On the second day the bookies escaped damage in the Group 2 Lowther Stakes for two-year-old fillies. Roger Charlton’s daughter of Frankel, Fair Eva, was priced as if defeat was out of the question at 4/11. She had won both her previous starts in convincing style, cruising well clear of her closest pursuers and was reported to be in good form at home.

Horses are not machines as Fair Eva proved. It was Richard Fahey’s second favourite, Queen Kindly (9/2) who triumphed under Jamie Spencer. Another Frankel filly, she was out of a Lowther winning mare, Lady Of The Desert whose dam Queen’s Logic had triumphed in the same race. Queen Kindly’s record had been spoiled by a defeat in the mud at Royal Ascot but she had been successful in her latest start in a lower quality affair. Ballydoyle’s more exposed War Front filly, Roly Poly (15/2) finished second, beaten three quarters of a length, relegating Fair Eva to third.

The favourite was beaten in the Yorkshire Oaks on the Thursday too but it was not a huge surprise. O’Brien had admitted that his 2/1 favourite Found might well need the run after having had a break. She had not raced since her Royal Ascot defeat two months earlier. He suggested that her stablemate Seventh Heaven (100/30) was probably better prepared for the contest. Seventh Heaven dutifully fulfilled her trainer’s prophecy by beating Found nearly three lengths under Colm O’Donoghue. They had both been held up well behind their trail-blazing stablemate Pretty Perfect (25/1) who finished fourth.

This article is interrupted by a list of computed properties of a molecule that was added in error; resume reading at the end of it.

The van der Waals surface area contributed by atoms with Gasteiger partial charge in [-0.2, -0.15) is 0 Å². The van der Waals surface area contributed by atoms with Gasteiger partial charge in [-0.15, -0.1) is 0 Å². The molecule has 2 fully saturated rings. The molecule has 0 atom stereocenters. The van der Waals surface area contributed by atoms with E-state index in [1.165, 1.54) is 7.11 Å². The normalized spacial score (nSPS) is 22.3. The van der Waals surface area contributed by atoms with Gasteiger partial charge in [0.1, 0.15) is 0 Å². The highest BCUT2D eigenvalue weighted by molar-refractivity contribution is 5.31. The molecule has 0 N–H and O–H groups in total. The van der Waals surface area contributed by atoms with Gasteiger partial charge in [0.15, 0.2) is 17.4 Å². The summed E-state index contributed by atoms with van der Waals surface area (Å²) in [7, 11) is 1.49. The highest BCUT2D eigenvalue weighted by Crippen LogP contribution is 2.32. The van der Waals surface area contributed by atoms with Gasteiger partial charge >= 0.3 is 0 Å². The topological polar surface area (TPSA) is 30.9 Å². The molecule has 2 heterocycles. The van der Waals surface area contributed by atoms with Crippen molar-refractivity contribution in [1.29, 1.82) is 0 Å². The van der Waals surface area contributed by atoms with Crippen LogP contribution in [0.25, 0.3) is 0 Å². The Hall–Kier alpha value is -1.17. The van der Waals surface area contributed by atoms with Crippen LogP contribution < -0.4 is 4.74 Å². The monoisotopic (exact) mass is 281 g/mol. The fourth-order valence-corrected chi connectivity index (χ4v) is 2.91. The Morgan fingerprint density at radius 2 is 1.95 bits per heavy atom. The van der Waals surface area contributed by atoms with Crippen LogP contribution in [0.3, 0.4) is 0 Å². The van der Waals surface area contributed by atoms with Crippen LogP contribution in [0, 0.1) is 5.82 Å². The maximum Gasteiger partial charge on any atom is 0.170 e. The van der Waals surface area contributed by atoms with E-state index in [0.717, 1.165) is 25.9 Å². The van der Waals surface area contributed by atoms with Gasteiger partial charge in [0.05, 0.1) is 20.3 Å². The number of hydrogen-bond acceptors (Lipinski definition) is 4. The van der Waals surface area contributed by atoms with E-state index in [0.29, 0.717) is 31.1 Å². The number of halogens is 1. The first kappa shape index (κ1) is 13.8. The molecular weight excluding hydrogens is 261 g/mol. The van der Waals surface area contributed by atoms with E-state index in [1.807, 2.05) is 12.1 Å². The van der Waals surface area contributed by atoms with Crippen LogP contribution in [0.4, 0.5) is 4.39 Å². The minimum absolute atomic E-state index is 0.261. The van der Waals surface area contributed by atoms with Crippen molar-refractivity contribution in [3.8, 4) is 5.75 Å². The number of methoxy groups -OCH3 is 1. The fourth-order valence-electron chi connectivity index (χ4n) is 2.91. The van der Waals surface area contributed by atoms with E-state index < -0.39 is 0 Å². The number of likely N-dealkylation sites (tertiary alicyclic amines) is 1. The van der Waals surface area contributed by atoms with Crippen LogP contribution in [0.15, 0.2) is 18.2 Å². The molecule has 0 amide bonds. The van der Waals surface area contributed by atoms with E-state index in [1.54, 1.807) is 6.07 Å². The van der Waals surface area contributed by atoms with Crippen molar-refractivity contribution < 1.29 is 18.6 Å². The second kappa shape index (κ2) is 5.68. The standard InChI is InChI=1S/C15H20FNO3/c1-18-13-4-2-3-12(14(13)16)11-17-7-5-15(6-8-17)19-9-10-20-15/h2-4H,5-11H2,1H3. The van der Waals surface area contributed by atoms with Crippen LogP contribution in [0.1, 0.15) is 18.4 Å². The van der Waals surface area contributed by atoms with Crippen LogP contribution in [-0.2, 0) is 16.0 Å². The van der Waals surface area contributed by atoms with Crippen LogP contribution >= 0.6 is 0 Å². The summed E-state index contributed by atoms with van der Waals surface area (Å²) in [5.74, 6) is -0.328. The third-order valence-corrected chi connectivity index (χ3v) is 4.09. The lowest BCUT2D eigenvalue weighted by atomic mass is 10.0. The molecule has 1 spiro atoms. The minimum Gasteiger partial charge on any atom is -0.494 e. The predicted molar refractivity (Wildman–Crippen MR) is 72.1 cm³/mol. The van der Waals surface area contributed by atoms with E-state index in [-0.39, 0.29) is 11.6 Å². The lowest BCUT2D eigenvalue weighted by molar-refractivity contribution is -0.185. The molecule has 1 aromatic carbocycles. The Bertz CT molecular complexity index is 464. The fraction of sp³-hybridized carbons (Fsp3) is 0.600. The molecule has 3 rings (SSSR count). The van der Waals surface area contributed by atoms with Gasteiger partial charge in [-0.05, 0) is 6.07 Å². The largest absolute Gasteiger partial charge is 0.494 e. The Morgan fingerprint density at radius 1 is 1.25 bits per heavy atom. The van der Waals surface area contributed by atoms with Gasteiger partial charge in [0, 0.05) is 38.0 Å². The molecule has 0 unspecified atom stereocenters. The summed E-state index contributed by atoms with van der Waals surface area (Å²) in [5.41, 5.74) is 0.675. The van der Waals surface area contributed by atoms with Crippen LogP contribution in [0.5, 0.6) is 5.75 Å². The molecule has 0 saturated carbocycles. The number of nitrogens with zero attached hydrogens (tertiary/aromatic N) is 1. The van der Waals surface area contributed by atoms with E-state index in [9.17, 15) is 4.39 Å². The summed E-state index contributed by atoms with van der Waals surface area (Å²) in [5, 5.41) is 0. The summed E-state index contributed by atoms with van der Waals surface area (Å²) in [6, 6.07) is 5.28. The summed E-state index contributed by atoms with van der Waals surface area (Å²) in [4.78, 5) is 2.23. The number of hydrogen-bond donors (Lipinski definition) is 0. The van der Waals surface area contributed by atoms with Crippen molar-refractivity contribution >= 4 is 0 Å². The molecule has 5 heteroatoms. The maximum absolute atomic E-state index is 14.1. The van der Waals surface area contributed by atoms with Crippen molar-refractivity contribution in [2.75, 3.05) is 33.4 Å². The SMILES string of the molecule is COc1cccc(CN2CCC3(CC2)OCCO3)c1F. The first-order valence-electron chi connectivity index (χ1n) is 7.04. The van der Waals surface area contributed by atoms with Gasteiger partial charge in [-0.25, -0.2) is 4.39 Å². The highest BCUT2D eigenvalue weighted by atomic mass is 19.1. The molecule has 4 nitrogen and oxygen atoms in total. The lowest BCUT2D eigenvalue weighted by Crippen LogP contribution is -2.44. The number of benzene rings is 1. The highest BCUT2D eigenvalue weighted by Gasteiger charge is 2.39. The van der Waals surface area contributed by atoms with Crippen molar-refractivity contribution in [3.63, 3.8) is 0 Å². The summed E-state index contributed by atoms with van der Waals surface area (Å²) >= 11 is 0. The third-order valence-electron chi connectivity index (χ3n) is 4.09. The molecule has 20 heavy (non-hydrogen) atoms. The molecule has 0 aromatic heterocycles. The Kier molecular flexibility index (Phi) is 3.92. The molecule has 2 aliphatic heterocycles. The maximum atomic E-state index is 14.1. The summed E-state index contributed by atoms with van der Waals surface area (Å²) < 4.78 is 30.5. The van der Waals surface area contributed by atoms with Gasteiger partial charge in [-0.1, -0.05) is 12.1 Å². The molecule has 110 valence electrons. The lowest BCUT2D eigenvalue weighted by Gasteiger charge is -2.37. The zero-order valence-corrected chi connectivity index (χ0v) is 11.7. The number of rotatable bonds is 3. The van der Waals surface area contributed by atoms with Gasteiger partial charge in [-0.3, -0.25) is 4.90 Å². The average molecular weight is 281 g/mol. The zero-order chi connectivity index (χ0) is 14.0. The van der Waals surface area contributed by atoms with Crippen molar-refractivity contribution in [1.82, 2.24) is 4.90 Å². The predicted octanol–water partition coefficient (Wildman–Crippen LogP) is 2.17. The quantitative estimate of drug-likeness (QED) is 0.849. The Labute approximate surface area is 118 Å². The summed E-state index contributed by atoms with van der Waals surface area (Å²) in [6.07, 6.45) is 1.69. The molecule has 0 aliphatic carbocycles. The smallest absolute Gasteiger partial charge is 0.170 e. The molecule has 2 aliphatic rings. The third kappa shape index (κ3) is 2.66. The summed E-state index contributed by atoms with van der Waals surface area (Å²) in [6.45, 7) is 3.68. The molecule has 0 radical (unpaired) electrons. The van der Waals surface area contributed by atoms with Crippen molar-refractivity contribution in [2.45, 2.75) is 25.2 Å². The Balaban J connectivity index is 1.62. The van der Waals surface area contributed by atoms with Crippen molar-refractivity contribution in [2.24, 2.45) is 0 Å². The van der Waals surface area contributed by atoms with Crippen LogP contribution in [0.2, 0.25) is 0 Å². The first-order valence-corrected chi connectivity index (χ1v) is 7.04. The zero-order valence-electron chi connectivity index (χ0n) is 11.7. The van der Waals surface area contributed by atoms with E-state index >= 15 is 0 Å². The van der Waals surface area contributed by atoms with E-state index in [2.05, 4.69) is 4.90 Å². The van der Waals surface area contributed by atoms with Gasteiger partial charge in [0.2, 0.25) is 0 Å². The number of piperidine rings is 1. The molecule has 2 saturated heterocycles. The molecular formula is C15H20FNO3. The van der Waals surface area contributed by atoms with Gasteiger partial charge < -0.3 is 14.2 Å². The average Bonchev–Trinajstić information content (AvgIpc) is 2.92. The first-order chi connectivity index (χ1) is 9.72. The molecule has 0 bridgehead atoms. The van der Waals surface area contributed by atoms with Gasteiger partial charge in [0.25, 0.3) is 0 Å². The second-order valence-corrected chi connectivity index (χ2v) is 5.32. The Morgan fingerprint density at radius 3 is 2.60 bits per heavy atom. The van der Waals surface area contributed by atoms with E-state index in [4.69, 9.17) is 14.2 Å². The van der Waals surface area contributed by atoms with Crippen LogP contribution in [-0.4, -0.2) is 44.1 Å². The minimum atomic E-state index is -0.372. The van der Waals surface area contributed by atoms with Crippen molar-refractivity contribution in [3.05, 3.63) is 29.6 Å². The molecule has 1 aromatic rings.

On Friday the main feature was the Nunthorpe with £236K on offer to the winner but the big concern for punters was the weather. The forecasters had predicted rain and the 15/8 favourite, Henry Candy’s Limato, was at his best with his hooves rattling whilst Michael Dods’ current Nunthorpe titleholder, Mecca’s Angel (9/2) needed a bit of give and would not be lining up if ‘firm’ was in the going description.

Some rain did fall and the official description of the ground changed to good (from good to firm) after a couple of races. Only after his second walk of the course did Dods confirm that Mecca’s Angel would be taking part. Mecca’s Angel had something to prove after starting as the favourite in the King’s Stand at Royal Ascot on the supposedly more suitable soft ground and beating only one horse home. She had returned to form in a Group 2 at the Curragh a month later but punters understandably favoured Limato, who had delivered for them last time out in the July Cup at Newmarket.